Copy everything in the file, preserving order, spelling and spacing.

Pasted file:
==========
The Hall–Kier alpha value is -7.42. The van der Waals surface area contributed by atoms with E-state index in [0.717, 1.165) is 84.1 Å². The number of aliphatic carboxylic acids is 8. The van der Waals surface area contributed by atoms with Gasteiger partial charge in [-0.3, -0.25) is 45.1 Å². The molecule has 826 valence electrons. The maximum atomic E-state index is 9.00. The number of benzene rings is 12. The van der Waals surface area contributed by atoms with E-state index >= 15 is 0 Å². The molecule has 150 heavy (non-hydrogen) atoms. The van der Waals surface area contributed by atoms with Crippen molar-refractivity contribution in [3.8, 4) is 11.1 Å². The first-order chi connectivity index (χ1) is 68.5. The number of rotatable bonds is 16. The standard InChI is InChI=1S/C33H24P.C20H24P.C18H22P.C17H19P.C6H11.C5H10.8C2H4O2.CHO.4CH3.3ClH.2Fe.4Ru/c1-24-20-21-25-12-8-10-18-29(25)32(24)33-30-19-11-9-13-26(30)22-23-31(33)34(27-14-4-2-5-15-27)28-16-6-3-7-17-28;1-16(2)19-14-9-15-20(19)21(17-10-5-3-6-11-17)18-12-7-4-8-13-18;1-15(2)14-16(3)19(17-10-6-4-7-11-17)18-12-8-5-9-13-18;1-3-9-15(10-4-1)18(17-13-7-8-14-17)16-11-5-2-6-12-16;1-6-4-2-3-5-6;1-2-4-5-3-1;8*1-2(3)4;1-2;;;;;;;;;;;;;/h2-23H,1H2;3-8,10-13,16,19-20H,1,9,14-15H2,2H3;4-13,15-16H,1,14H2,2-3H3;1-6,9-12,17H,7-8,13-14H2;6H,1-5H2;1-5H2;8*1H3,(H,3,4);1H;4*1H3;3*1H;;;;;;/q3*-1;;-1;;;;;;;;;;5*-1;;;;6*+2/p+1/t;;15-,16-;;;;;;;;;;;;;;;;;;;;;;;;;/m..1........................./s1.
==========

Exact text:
The Hall–Kier alpha value is -7.42. The van der Waals surface area contributed by atoms with E-state index in [0.717, 1.165) is 84.1 Å². The number of aliphatic carboxylic acids is 8. The van der Waals surface area contributed by atoms with Gasteiger partial charge in [-0.3, -0.25) is 45.1 Å². The molecule has 826 valence electrons. The maximum atomic E-state index is 9.00. The number of benzene rings is 12. The van der Waals surface area contributed by atoms with E-state index >= 15 is 0 Å². The molecule has 150 heavy (non-hydrogen) atoms. The van der Waals surface area contributed by atoms with Crippen molar-refractivity contribution in [3.8, 4) is 11.1 Å². The first-order chi connectivity index (χ1) is 68.5. The number of rotatable bonds is 16. The standard InChI is InChI=1S/C33H24P.C20H24P.C18H22P.C17H19P.C6H11.C5H10.8C2H4O2.CHO.4CH3.3ClH.2Fe.4Ru/c1-24-20-21-25-12-8-10-18-29(25)32(24)33-30-19-11-9-13-26(30)22-23-31(33)34(27-14-4-2-5-15-27)28-16-6-3-7-17-28;1-16(2)19-14-9-15-20(19)21(17-10-5-3-6-11-17)18-12-7-4-8-13-18;1-15(2)14-16(3)19(17-10-6-4-7-11-17)18-12-8-5-9-13-18;1-3-9-15(10-4-1)18(17-13-7-8-14-17)16-11-5-2-6-12-16;1-6-4-2-3-5-6;1-2-4-5-3-1;8*1-2(3)4;1-2;;;;;;;;;;;;;/h2-23H,1H2;3-8,10-13,16,19-20H,1,9,14-15H2,2H3;4-13,15-16H,1,14H2,2-3H3;1-6,9-12,17H,7-8,13-14H2;6H,1-5H2;1-5H2;8*1H3,(H,3,4);1H;4*1H3;3*1H;;;;;;/q3*-1;;-1;;;;;;;;;;5*-1;;;;6*+2/p+1/t;;15-,16-;;;;;;;;;;;;;;;;;;;;;;;;;/m..1........................./s1.